“Thanks you can stop now.”
Those 5 words were one of my big learning moments in my early career.
The prospect was a huge British telco, and as a security consultant I was giving a demo around building a secure network to be implemented by us.
She was obviously bored.
The worst thing was, I wasn’t even halfway the slide deck, hadn’t come to the solution and why we were the best preferred solution on the market.
(I had started with a huge about us intro -another big nono- which is a topic for another post).
I had messed up a demo with a crucial prospect, and today, I still see far too many sales people making the same mistakes that I did then:
- too much about us
- too much about why we are the best
- too much feature dumping
- 60 minutes of monologue
- too general and vague
Fortunately, by adjusting my approach, shadowing and coaching hundreds of demos, both in mid-market as well as in enterprise I know how to build up the perfect demo meeting.
The five elements we’re gonna cover today have the best results and the highest conversions for myself and my clients.
The Name of the Game
Guess what, it starts already with the incorrect name of the meeting ‘Demo’.
Most prospects think “we can sit back and relax for one hour, listen to a couple of presentations, and that’s it”.
Don’t call the meeting a demo, call it a presentation.
The goal is to have an interactive dialogue, and we will spend a maximum of 15 minutes to a demonstration of the tool, platform or methodology.
At the same time it is just that, a demonstration, it is not an onboarding training where we go deep into details and do feature dumping.
We wanna show what we have covered in the previous sessions in setting that initial scope, identifying that initial pain and problem, and then we wanna talk about this.
The 5 Elements in a perfect demo
The 5 elements are straightforward, making it easy use them:
1. The Introduction
The first one is doing an introduction to understand who’s who around the table (or behind the screen)
Sometimes people will show up and you don’t know who they are, why they are attending.
Identify the points they would like to see.
Best practice obviously is to know who will attend before the actual meeting and this will help you with the second element:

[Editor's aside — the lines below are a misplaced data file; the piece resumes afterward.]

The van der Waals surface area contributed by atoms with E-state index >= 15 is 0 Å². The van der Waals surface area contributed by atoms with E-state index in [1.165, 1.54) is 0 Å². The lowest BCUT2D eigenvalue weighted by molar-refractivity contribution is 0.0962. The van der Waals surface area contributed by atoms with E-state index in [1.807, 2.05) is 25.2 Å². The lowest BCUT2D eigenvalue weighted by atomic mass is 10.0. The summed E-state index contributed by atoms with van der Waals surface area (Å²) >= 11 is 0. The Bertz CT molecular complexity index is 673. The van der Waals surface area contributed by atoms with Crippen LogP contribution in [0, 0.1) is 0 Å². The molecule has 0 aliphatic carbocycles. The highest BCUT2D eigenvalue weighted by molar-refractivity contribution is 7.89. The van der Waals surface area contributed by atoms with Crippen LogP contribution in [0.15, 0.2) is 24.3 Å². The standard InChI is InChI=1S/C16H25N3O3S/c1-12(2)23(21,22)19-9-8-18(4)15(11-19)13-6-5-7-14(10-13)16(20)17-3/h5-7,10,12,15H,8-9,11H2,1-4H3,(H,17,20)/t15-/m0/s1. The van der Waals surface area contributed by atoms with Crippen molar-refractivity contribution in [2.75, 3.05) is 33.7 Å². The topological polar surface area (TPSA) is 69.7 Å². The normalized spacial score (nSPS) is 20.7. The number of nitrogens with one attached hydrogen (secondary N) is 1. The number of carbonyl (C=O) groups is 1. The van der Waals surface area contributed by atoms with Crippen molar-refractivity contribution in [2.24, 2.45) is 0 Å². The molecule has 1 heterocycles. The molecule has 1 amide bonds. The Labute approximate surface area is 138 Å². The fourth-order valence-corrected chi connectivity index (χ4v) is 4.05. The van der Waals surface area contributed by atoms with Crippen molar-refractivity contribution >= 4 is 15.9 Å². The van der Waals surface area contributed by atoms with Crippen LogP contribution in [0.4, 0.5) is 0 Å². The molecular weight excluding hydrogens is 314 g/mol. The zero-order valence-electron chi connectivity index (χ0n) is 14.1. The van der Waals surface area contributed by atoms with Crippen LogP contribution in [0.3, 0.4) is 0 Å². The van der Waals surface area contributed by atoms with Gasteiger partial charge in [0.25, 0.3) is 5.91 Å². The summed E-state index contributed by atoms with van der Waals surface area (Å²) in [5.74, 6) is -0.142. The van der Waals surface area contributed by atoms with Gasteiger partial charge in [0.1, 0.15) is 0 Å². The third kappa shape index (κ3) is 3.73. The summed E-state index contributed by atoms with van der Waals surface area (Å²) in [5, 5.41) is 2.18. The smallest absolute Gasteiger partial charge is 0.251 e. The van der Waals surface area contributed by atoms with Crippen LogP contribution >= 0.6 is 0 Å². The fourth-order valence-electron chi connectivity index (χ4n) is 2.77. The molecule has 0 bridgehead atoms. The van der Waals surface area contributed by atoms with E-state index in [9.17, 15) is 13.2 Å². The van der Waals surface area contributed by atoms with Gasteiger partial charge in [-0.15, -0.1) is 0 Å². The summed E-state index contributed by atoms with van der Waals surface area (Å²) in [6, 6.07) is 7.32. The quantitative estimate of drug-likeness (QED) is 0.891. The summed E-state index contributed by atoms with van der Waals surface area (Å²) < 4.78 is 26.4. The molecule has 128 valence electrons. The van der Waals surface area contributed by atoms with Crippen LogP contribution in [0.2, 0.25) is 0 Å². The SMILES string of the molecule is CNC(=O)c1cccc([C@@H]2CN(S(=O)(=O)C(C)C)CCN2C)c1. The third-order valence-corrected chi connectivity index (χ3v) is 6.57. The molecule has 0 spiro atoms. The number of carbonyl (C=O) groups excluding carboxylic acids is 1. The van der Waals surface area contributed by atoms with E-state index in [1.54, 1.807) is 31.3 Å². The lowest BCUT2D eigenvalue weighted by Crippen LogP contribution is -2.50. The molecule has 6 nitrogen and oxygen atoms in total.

2. The Agenda
Work with a fixed agenda that you’ll distribute before the meeting starts, so your prospect can add topics or ask more questions so you can finetune your presentation.
An agenda will help you maintaining control of the agenda, of the timing and also about what you want to achieve.
3. The Scope
Talk about the reason why.
You will recap the journey until this current meeting.
Give an overview as a subject matter expert why you started talking, what pain points you have identified, what the underlying problem is, and why you have a very proper solution.
Then, describe briefly the ‘initial’ scope based upon you will give the demonstration.
It is very important that you bring the new people around the table with you on that journey.
4. The Demo
The demo focuses on one element that will solve that pain.
Some people would like to see more on insights, others the user interface. Some people are interested to know a couple of features.
Some people are interested in reporting.
You can have this set up prior the actual meeting: what is the point they are mainly focusing on (and who).
Within the demo, you will also cover additional questions from your prospects.
5. The Next Steps
The fifth element are the next steps.
When the prospects are really interested, they’re invested in moving this forward.
Understand what are the next steps from their side?
What is the homework that they will be doing?
Are they ready to invest into the solution moving forward? Will they start to be looking for budget? Will they put it as a priority and so forth?
If it is not clear to them, you can guide them by suggesting them what prospects in their situation do as next steps.
This was it, thanks and please don’t forget to subscribe for more tips on selling more, better and faster through revenue strategies.